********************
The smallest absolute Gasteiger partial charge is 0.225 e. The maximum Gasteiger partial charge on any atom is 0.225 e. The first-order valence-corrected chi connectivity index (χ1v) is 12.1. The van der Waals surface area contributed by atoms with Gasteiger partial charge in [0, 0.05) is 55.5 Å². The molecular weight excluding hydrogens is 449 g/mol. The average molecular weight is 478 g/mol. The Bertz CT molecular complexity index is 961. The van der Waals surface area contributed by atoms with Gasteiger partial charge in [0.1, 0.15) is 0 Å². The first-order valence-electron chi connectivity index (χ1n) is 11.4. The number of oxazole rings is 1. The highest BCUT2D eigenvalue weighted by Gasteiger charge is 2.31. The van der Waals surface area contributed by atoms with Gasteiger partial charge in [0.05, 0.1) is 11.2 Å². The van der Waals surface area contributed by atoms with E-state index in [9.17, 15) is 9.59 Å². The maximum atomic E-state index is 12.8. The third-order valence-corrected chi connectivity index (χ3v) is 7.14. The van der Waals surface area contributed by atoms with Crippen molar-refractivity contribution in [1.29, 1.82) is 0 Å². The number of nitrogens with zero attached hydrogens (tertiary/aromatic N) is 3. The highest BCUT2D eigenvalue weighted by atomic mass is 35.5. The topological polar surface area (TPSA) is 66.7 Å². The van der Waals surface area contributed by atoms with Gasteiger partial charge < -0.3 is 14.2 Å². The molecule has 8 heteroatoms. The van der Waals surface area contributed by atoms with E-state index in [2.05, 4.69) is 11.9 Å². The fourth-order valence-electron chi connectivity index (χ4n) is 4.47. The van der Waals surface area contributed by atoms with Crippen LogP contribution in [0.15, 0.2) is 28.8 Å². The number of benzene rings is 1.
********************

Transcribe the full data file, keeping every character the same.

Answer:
The smallest absolute Gasteiger partial charge is 0.225 e. The maximum Gasteiger partial charge on any atom is 0.225 e. The first-order valence-corrected chi connectivity index (χ1v) is 12.1. The van der Waals surface area contributed by atoms with Gasteiger partial charge in [0, 0.05) is 55.5 Å². The molecular weight excluding hydrogens is 449 g/mol. The average molecular weight is 478 g/mol. The Bertz CT molecular complexity index is 961. The van der Waals surface area contributed by atoms with Gasteiger partial charge in [0.1, 0.15) is 0 Å². The first-order valence-electron chi connectivity index (χ1n) is 11.4. The number of oxazole rings is 1. The highest BCUT2D eigenvalue weighted by Gasteiger charge is 2.31. The van der Waals surface area contributed by atoms with Gasteiger partial charge in [0.05, 0.1) is 11.2 Å². The van der Waals surface area contributed by atoms with E-state index in [9.17, 15) is 9.59 Å². The maximum atomic E-state index is 12.8. The third-order valence-corrected chi connectivity index (χ3v) is 7.14. The van der Waals surface area contributed by atoms with Crippen molar-refractivity contribution in [1.29, 1.82) is 0 Å². The number of nitrogens with zero attached hydrogens (tertiary/aromatic N) is 3. The highest BCUT2D eigenvalue weighted by atomic mass is 35.5. The topological polar surface area (TPSA) is 66.7 Å². The van der Waals surface area contributed by atoms with Gasteiger partial charge < -0.3 is 14.2 Å². The molecule has 8 heteroatoms. The van der Waals surface area contributed by atoms with E-state index in [2.05, 4.69) is 11.9 Å². The fourth-order valence-electron chi connectivity index (χ4n) is 4.47. The van der Waals surface area contributed by atoms with Crippen LogP contribution in [0.15, 0.2) is 28.8 Å². The number of benzene rings is 1.